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[Lecture] Game Theory in Wireless and Communication Networks: Theory, Models, and Applications
Jul. 10, 2022

Speaker: Prof. Zhu Han

Host: Dr. Boya Di, assistant professor at the School of Electronics

Discussants: Researchers, engineers, students nationwide interested in game thoery for wireless communications

Time: 9:00-11:30 am, July 10, 2022, GMT+8

Venue: Tencent Meeting ID: 502-640-641

Language: English & Chinese


In this course, we plan to address the challenges from the distributed management of wireless and communication networks, through the lens of game theory. Game theory provides a formal framework with a set of mathematical tools to study the complex interactions among interdependent rational players. Recently, there has been a surge in research activities that employ game theory to model and analyze wireless communication systems. The course introduces new frameworks and tools from game theory while providing an engineering perspective. In particular, we will include several topics that cover a diversity of new game-theoretic tools. The material will be useful to a variety of readers, particularly from the wireless communications and networking field. The material from this book can be used to design and develop more efficient, scalable and robust communication protocols. The key features of this course will be: a) A unified view of novel game theoretical approaches for wireless networks. b) Comprehensive treatment of state-of-the-art distributed techniques for noaday wireless communication problems. c) Coverage of a wide range of techniques for modeling, design, and analysis of wireless networks using game theory. d) Identifying the key research issues related to wireless game theory applications.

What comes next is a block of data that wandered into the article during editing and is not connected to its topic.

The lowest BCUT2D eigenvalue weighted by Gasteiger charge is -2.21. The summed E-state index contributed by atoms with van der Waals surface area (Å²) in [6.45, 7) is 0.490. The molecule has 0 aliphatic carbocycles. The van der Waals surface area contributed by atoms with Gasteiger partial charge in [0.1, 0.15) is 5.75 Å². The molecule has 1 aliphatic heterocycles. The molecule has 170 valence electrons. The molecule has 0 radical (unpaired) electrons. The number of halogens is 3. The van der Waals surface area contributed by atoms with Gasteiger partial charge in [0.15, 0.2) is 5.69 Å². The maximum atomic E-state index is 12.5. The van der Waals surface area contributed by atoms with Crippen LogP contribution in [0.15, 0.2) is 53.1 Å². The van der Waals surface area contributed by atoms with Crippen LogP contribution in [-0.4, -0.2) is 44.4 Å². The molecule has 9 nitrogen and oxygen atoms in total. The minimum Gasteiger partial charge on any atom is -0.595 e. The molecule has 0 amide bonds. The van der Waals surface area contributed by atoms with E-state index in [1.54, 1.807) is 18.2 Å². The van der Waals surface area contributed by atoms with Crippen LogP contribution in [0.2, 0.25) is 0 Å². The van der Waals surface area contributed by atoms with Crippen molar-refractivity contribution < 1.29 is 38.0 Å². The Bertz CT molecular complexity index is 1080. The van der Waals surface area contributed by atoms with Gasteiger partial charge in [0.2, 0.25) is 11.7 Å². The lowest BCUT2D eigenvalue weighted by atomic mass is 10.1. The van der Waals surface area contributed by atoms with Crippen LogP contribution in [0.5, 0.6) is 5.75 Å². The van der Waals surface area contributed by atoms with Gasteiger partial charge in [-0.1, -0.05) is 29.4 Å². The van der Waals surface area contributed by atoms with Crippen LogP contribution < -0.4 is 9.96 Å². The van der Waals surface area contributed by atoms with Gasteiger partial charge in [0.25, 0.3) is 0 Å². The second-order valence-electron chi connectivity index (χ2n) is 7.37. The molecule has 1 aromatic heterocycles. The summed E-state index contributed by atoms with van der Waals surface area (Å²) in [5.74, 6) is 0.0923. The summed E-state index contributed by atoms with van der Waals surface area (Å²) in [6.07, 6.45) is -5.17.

Zhu Han received the B.S. degree in electronic engineering from Tsinghua University, in 1997, and the M.S. and Ph.D. degrees in electrical and computer engineering from the University of Maryland, College Park, in 1999 and 2003, respectively. From 2000 to 2002, he was an R&D Engineer of JDSU, Germantown, Maryland. From 2003 to 2006, he was a Research Associate at the University of Maryland. From 2006 to 2008, he was an assistant professor at Boise State University, Idaho. Currently, he is a John and Rebecca Moores Professor in the Electrical and Computer Engineering Department as well as in the Computer Science Department at the University of Houston, Texas. His research interests include wireless resource allocation and management, wireless communications and networking, game theory, big data analysis, security, and smart grid.  Dr. Han received an NSF Career Award in 2010, the Fred W. Ellersick Prize of the IEEE Communication Society in 2011, the EURASIP Best Paper Award for the Journal on Advances in Signal Processing in 2015, IEEE Leonard G. Abraham Prize in the field of Communications Systems (best paper award in IEEE JSAC) in 2016, and several best paper awards in IEEE conferences. Dr. Han was an IEEE Communications Society Distinguished Lecturer from 2015-2018, AAAS fellow since 2019, and ACM distinguished Member since 2019. Dr. Han is a 1% highly cited researcher since 2017 according to Web of Science. Dr. Han is also the winner of the 2021 IEEE Kiyo Tomiyasu Award, for outstanding early to mid-career contributions to technologies holding the promise of innovative applications, with the following citation: “for contributions to game theory and distributed management of autonomous communication networks”.

Source: School of Electronics, Peking University